First we were warned about beef, which comes from cattle, which in turn produce not only steaks but farts, which result in increased greenhouse gas emissions.
But now comes word that that lunchtime staple, the lowly sandwich, is also a culprit in the battle to curb global warming:
In the first study of its kind … researchers [at the University of Manchester] carried out an in-depth audit of various sandwiches throughout their life cycles and found the triangular meals could be responsible for the equivalent annual carbon emissions of 8.6 million cars in Britain alone.
What the researchers found was that not all sandwiches are created equal and that some varieties have larger carbon footprints than others. The highest footprint was found in premade, prepackaged, all-day-breakfast sandwiches. These contain eggs, bacon, and sausage and are kept packaged and refrigerated until sold and eaten — all of which is estimated to add up to 1,441 g (3.18 lb) of carbon dioxide equivalent, or roughly the same as driving a car for 12 miles (19 km).
According to the scientists, a number of factors affect a particular sandwich’s carbon footprint. Ingredients is one of them. Meats, and especially pork for some reason, have especially large footprint culprits.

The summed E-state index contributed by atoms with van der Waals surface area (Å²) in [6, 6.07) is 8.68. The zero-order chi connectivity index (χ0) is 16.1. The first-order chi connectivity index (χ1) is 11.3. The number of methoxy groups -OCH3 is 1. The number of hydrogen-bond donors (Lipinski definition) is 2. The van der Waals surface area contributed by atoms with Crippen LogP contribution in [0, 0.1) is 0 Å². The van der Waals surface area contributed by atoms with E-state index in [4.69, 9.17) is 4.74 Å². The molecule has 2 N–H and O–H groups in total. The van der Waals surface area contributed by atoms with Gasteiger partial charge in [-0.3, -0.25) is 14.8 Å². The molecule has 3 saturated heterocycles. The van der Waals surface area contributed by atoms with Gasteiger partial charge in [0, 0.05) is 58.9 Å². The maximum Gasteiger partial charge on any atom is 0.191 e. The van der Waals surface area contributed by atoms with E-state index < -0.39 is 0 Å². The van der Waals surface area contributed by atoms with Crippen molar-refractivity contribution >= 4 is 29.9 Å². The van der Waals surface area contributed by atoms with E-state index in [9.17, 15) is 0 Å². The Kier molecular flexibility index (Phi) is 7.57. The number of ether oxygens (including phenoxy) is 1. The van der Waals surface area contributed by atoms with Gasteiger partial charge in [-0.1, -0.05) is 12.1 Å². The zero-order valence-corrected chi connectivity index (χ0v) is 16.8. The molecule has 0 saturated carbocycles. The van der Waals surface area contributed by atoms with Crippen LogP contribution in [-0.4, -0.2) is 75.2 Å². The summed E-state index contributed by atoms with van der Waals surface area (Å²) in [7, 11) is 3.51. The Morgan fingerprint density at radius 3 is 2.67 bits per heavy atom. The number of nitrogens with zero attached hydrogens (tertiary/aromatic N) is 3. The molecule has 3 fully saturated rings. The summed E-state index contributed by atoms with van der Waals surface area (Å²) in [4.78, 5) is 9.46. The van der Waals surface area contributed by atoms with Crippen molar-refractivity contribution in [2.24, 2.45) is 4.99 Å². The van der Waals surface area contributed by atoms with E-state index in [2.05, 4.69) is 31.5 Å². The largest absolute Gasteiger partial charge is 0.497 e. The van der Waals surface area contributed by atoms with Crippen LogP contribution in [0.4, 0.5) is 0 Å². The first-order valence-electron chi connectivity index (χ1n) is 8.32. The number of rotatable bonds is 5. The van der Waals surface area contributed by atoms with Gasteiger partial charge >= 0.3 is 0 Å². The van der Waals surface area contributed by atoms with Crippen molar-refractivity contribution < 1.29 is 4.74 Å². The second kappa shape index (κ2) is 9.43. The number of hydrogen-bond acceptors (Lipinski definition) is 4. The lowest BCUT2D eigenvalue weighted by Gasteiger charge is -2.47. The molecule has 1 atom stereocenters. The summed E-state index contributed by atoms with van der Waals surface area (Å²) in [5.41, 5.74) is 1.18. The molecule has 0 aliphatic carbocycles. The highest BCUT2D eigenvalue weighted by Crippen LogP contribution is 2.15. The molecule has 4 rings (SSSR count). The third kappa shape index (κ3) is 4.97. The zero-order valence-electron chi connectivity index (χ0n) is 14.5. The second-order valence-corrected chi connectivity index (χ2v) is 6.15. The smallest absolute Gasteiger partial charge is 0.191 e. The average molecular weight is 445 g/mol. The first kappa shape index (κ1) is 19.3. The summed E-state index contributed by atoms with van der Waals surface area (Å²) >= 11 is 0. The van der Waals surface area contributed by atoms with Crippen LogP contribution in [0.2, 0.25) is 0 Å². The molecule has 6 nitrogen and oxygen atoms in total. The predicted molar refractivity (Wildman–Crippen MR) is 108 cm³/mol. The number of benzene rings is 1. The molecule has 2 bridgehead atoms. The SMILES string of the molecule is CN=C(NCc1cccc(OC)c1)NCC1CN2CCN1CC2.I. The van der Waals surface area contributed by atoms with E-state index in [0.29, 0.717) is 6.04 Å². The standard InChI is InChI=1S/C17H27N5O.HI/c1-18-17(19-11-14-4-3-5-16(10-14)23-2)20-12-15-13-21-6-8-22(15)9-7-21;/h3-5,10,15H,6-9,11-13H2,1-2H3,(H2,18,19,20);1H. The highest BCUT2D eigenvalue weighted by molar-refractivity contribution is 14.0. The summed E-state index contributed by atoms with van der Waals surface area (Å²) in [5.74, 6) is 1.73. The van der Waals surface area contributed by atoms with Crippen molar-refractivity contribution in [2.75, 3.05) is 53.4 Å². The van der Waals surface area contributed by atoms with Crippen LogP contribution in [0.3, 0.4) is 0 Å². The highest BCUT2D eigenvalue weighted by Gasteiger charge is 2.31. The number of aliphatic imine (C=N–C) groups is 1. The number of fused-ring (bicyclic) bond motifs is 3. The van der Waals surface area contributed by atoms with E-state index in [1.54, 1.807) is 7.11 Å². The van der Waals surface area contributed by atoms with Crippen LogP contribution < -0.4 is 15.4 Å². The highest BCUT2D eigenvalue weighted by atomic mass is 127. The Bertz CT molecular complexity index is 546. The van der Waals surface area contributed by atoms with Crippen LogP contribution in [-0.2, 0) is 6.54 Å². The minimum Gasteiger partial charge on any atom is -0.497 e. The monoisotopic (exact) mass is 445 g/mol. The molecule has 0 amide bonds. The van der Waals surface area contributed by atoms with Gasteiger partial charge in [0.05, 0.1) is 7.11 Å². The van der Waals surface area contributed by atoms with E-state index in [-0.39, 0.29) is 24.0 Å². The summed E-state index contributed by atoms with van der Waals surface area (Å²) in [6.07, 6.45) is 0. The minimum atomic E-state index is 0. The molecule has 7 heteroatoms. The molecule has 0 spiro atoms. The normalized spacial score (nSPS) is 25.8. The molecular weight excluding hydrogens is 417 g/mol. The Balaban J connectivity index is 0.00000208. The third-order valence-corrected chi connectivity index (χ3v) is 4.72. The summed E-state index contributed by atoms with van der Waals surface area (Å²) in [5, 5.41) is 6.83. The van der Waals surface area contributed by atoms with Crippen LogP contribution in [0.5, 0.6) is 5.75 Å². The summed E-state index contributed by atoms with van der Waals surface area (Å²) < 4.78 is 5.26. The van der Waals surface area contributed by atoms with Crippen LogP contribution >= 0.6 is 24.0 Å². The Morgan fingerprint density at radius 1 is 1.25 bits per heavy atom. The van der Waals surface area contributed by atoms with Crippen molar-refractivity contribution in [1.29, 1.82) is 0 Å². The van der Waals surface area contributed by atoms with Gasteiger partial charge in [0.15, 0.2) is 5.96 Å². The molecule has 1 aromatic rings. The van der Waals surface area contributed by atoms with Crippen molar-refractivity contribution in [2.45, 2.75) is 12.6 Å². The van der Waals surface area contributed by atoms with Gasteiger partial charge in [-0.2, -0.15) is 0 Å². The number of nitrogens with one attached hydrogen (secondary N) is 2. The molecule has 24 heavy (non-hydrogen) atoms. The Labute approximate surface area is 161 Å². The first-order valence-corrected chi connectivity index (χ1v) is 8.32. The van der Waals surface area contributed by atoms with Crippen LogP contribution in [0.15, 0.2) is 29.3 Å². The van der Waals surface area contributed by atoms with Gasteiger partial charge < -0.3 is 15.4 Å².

Another factor is the amount of carbon dioxide emitted during the production of these ingredients. This can account for between 37% to 67% of the carbon dioxide produced.
Still other factors include packaging, mode of transportation, and the need for refrigeration.
No one realistically expects sandwiches to go extinct, but if you want to help the cause, there are steps you can take.
First, make your sandwiches at home. Right off the bat, this halves the carbon footprint of your lunch.
Second — and this is the research team speaking — keep in mind that a ham and cheese sandwich has the lowest carbon footprint. Yes, these same researchers claimed earlier in the report that pork and processed foods emitted more carbon dioxide. Maybe these just got hungry as they were writing.